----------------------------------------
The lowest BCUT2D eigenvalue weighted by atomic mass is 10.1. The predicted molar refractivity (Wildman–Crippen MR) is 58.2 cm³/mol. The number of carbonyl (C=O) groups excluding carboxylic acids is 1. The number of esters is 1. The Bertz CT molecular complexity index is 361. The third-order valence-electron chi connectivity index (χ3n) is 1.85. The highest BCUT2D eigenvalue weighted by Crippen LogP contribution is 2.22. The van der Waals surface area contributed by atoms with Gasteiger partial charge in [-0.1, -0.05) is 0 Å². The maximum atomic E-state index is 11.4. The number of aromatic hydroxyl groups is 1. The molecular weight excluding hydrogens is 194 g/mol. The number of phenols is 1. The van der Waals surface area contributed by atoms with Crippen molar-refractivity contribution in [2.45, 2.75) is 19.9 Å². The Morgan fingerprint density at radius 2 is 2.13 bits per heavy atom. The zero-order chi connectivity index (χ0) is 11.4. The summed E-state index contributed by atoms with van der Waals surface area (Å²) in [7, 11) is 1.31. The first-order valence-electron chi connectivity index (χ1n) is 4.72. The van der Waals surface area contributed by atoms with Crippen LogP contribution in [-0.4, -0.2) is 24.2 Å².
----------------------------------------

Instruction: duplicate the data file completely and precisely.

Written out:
The lowest BCUT2D eigenvalue weighted by atomic mass is 10.1. The predicted molar refractivity (Wildman–Crippen MR) is 58.2 cm³/mol. The number of carbonyl (C=O) groups excluding carboxylic acids is 1. The number of esters is 1. The Bertz CT molecular complexity index is 361. The third-order valence-electron chi connectivity index (χ3n) is 1.85. The highest BCUT2D eigenvalue weighted by Crippen LogP contribution is 2.22. The van der Waals surface area contributed by atoms with Gasteiger partial charge in [-0.1, -0.05) is 0 Å². The maximum atomic E-state index is 11.4. The number of aromatic hydroxyl groups is 1. The molecular weight excluding hydrogens is 194 g/mol. The number of phenols is 1. The van der Waals surface area contributed by atoms with Crippen molar-refractivity contribution in [2.45, 2.75) is 19.9 Å². The Morgan fingerprint density at radius 2 is 2.13 bits per heavy atom. The zero-order chi connectivity index (χ0) is 11.4. The summed E-state index contributed by atoms with van der Waals surface area (Å²) in [7, 11) is 1.31. The first-order valence-electron chi connectivity index (χ1n) is 4.72. The van der Waals surface area contributed by atoms with Crippen LogP contribution in [-0.4, -0.2) is 24.2 Å².